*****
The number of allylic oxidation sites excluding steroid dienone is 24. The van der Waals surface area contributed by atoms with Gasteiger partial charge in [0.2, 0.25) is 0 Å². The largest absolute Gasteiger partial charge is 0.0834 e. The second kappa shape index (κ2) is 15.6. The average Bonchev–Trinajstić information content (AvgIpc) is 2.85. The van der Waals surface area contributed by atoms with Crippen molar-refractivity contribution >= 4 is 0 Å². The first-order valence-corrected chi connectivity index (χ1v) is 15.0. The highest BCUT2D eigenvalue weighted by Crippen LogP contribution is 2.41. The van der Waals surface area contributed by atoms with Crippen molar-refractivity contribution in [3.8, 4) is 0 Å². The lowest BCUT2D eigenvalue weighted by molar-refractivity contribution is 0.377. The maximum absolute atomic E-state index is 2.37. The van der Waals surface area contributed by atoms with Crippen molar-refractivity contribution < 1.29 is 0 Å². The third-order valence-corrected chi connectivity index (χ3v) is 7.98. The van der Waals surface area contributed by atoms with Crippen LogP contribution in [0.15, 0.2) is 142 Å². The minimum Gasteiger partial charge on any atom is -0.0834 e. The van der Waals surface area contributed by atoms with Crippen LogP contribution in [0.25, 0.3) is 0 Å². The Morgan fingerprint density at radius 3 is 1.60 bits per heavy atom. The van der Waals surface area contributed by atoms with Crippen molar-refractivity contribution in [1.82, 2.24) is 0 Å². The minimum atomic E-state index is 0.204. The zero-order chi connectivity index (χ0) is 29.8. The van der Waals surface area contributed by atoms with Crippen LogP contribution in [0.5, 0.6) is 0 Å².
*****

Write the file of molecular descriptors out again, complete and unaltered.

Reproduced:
The number of allylic oxidation sites excluding steroid dienone is 24. The van der Waals surface area contributed by atoms with Gasteiger partial charge in [0.2, 0.25) is 0 Å². The largest absolute Gasteiger partial charge is 0.0834 e. The second kappa shape index (κ2) is 15.6. The average Bonchev–Trinajstić information content (AvgIpc) is 2.85. The van der Waals surface area contributed by atoms with Crippen molar-refractivity contribution >= 4 is 0 Å². The first-order valence-corrected chi connectivity index (χ1v) is 15.0. The highest BCUT2D eigenvalue weighted by Crippen LogP contribution is 2.41. The van der Waals surface area contributed by atoms with Crippen molar-refractivity contribution in [3.8, 4) is 0 Å². The lowest BCUT2D eigenvalue weighted by molar-refractivity contribution is 0.377. The maximum absolute atomic E-state index is 2.37. The van der Waals surface area contributed by atoms with Crippen molar-refractivity contribution < 1.29 is 0 Å². The third-order valence-corrected chi connectivity index (χ3v) is 7.98. The van der Waals surface area contributed by atoms with Crippen LogP contribution in [0.15, 0.2) is 142 Å². The minimum Gasteiger partial charge on any atom is -0.0834 e. The van der Waals surface area contributed by atoms with Crippen LogP contribution in [0.25, 0.3) is 0 Å². The Morgan fingerprint density at radius 3 is 1.60 bits per heavy atom. The van der Waals surface area contributed by atoms with Crippen molar-refractivity contribution in [1.82, 2.24) is 0 Å². The minimum atomic E-state index is 0.204. The zero-order chi connectivity index (χ0) is 29.8. The van der Waals surface area contributed by atoms with Crippen LogP contribution in [0.5, 0.6) is 0 Å².